Wesley and the People Called Methodists

John Wesley, the co-founder of what would become the United Methodist Church, relates in his journal a life-changing experience while crossing the Atlantic in 1736. The voyage to America took four months and the passengers were comprised of two main groups: folks from England and German Moravian Christians. Toward the end of the journey there was a third storm, more violent than the others.

“In the midst of a worship service the sea broke over, split the main‑sail to pieces, covered the ship, poured in between the decks, as if the great deep had already swallowed us up. A terrible screaming was heard from the midst of the English, but the Germans calmly continued to sing their hymn. Afterwards I asked one of them, ‘Were you not afraid?’ He answered, ‘I thank God, no.’ I asked, ‘But were not your women and children afraid?’ He replied mildly, ‘No; our women and children are not afraid to die.’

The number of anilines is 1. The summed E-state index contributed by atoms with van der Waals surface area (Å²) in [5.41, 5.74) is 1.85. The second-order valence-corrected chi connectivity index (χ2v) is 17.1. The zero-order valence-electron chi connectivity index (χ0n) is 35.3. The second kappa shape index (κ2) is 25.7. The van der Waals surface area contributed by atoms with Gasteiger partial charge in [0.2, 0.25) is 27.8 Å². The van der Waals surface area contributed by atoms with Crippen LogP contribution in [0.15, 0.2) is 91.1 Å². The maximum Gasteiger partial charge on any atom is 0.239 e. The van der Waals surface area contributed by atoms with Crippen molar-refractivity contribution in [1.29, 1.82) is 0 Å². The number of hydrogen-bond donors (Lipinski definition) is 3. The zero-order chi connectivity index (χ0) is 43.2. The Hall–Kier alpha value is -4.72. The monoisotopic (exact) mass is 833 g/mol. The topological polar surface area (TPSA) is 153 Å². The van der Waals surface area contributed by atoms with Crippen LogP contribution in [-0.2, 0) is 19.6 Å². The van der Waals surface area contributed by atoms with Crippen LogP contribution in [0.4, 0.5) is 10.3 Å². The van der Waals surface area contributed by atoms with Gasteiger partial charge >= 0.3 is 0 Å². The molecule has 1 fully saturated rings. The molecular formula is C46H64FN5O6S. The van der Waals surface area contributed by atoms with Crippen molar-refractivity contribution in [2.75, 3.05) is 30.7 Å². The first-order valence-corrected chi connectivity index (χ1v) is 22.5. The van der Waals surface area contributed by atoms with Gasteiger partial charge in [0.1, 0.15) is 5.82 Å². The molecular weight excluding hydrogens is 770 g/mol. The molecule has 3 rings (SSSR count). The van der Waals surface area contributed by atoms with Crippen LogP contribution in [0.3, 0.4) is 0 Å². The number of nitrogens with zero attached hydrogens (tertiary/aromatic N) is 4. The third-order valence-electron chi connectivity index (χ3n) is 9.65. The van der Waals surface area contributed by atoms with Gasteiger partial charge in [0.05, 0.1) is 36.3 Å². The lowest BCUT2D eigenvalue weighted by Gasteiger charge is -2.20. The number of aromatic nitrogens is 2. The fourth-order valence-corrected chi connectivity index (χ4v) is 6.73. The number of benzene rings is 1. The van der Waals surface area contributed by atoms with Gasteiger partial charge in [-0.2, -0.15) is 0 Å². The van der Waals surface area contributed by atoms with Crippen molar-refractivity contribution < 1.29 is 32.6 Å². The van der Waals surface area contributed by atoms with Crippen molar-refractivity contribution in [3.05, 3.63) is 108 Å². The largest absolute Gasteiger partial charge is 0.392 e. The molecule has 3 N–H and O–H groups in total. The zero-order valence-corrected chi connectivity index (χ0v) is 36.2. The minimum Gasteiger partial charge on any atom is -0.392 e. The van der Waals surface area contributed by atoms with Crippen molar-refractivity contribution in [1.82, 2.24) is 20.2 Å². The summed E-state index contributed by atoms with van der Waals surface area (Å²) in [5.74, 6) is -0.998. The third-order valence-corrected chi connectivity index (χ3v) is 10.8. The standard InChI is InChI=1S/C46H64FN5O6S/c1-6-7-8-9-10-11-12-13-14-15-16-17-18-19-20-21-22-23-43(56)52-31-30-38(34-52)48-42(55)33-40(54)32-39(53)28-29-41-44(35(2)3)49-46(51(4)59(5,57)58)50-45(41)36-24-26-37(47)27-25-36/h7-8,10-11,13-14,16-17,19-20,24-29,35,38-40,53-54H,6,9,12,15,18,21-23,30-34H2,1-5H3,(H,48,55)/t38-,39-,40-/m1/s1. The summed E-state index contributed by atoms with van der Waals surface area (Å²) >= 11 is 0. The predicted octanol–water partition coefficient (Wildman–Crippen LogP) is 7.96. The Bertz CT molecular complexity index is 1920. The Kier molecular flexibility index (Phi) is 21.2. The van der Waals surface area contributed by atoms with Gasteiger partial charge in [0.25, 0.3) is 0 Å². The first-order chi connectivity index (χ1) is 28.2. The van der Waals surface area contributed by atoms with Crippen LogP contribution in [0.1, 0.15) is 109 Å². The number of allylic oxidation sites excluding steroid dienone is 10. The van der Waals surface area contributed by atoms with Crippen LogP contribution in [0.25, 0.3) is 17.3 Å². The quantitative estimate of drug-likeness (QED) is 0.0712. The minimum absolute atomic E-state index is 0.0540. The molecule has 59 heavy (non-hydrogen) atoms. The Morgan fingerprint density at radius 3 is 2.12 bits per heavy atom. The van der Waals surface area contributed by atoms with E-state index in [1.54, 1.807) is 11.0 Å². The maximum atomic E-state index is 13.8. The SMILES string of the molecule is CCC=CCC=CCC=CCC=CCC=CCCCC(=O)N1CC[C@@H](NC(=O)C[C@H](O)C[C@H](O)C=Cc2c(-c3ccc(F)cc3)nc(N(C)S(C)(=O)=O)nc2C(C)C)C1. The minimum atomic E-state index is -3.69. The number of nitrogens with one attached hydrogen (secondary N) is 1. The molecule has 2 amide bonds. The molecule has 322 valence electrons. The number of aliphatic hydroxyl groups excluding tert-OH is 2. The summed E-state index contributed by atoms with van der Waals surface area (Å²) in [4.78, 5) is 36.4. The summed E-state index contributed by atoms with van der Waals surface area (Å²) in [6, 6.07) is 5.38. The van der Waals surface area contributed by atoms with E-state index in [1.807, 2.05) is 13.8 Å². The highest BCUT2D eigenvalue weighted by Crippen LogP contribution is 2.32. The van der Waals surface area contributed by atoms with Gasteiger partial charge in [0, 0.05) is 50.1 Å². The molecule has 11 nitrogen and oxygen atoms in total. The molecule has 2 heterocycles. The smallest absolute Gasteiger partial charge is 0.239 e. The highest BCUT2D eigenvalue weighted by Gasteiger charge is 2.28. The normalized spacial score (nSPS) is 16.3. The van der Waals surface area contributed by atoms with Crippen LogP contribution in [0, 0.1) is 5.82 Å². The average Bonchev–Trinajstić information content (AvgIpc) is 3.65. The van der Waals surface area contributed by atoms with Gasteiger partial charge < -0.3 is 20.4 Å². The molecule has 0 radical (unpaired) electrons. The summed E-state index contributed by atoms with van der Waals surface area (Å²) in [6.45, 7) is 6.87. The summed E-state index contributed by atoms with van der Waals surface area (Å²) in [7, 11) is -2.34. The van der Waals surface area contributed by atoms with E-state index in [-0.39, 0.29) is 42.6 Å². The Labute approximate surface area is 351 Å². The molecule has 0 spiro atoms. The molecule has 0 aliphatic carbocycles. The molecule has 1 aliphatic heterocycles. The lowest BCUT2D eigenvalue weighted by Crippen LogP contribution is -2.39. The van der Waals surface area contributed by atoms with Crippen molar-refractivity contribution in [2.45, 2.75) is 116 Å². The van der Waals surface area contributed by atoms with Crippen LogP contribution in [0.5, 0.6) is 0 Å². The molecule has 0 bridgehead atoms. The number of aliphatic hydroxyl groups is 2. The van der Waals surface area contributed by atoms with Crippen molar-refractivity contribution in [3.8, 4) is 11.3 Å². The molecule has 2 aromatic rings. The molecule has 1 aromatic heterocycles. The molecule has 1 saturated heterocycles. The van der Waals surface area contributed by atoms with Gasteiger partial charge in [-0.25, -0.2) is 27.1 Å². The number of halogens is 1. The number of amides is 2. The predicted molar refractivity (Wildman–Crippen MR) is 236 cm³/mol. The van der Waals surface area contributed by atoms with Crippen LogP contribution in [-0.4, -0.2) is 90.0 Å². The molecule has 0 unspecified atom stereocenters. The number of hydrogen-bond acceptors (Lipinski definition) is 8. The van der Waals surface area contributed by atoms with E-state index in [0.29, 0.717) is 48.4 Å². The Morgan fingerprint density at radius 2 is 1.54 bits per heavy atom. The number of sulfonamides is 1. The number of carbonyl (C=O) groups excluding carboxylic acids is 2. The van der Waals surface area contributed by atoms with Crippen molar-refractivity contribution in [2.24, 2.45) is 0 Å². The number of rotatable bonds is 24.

Deeply moved by the faith of the Moravians, Wesley wrote, “It was the most glorious day I had ever before experienced.”

It would be some time before Wesley himself would experience that utter assurance of God’s unconditional love and acceptance, and be able to declare, with Paul, that

“… neither death, nor life, nor angels, nor rulers, nor things present, nor things to come, nor powers, nor height, nor depth, nor anything else in all creation, will be able to separate us from the love of God in Christ Jesus our Lord.”

I believe we are all looking for that Gospel reassurance – that we are God’s beloved and that there is nothing that can separate us from God’s love.

I find in Wesley’s humanity and life-long quest to follow Jesus a compelling and inspirational example. During the month of August, we will be considering the legacy of John Wesley with a sermon series on spirituality, faith and theology of this remarkable leader. I hope you’ll join me!

Blessings,

Pastor Jeff


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